My very first impression of America was K-town (Koreatown, Los Angeles), which was not at all what I imagined the States to be like. I expected the images I saw in pamphlets—you know with rolling grass hills and little houses with white fences. K-town was nothing like that.

Shortly after, we moved to Gardena, which was a very diverse city. Our family lived in a two-bedroom apartment, where my brother and I shared a room. My mom’s first job here was at Weinerschnitzel making fries and hot dogs and my dad painted houses.

From an early age I understood how difficult it was to come here and what it took for my parents to make a life here. There were a lot of struggles for us as a family in those days, and so I think that’s where my drive comes from.

When my dad had saved enough money to open up a small car radio store in town, he didn’t have enough to keep inventory around, so he kept empty boxes of car stereos on display and whenever a customer came and requested a particular stereo system, he would run out and get it. That’s how he got the business started. He did a lot of other odd end jobs during that time as well, fixing TVs, fixing refrigerators and painting houses.

Someone who worked for him started doing these car stereo system competitions and they started winning awards at them. That somehow led to them working with N.W.A. My dad came home one day and was like “Hey, do you know these people?” referring to Eazy-E, MC Ren, Dr. Dre, because they all went to my dad to get stereo systems put into their cars.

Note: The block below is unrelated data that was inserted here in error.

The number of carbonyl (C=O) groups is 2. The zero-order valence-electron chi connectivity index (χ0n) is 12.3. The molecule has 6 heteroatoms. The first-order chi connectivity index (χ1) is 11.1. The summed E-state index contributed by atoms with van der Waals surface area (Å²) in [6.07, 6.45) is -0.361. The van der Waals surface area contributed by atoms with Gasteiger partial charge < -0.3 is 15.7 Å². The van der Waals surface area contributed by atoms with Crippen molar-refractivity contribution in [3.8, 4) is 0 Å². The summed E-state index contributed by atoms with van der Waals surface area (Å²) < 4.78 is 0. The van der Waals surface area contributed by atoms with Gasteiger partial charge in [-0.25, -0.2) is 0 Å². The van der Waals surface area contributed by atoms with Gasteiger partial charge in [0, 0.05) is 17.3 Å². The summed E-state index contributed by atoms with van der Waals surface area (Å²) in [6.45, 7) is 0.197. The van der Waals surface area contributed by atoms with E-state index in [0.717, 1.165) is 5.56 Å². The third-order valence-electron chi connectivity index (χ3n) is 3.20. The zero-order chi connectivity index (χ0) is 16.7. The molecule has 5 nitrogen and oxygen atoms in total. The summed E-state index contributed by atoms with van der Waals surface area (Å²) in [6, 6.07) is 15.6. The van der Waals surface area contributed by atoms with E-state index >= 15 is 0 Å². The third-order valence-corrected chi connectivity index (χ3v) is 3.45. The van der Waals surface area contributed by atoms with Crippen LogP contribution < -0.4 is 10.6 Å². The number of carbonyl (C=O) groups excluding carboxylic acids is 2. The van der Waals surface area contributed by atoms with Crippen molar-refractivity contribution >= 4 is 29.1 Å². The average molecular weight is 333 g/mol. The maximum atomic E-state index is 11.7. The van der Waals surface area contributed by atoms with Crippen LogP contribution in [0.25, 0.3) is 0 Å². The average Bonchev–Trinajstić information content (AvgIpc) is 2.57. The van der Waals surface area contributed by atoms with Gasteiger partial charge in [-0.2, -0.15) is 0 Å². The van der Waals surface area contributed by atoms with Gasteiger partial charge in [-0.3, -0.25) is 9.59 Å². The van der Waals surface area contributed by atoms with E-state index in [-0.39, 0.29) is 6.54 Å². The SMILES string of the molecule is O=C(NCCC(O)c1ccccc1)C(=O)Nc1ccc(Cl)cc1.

Much later, when Straight Outta Compton came out, I asked my dad who was the nicest out of all of them. His answer? “Andrew was the kindest.” Andrew, as in Dr. Dre.

The success of that business eventually led to our family moving to Torrance and my parents kept growing from there.

After all of the different experiences you had early on in your life, and now, you’re often put in these fancy situations for work, does it ever feel surreal?

Oh my gosh. I’ll be the first to admit I definitely work in a bubble. I am in a lot of fancy situations and I’m grateful for my life, for these experiences. Sometimes, I think to myself, “How is this my life?” because at the beginning of my career, this was not my goal to end up here. I came up in a salon environment and I worked very hard, but this path that I’ve been on of celebrity styling, it happened naturally over time.

When I really sit with it, I think, OK, I have a bigger purpose here. What does that mean? I recently taught a class in Portland for R+Co, and afterwards, so many girls came up to me and said how amazing it was to see a woman, an Asian woman stylist, doing what I’m doing. That it gave them permission to see this as a viable career path for themselves.

It’s made me realize that maybe I don’t have to be loud or try so hard to set a specific example. I can just continue to do what I do, and that alone can give hope to younger generations who want to pursue this type of work.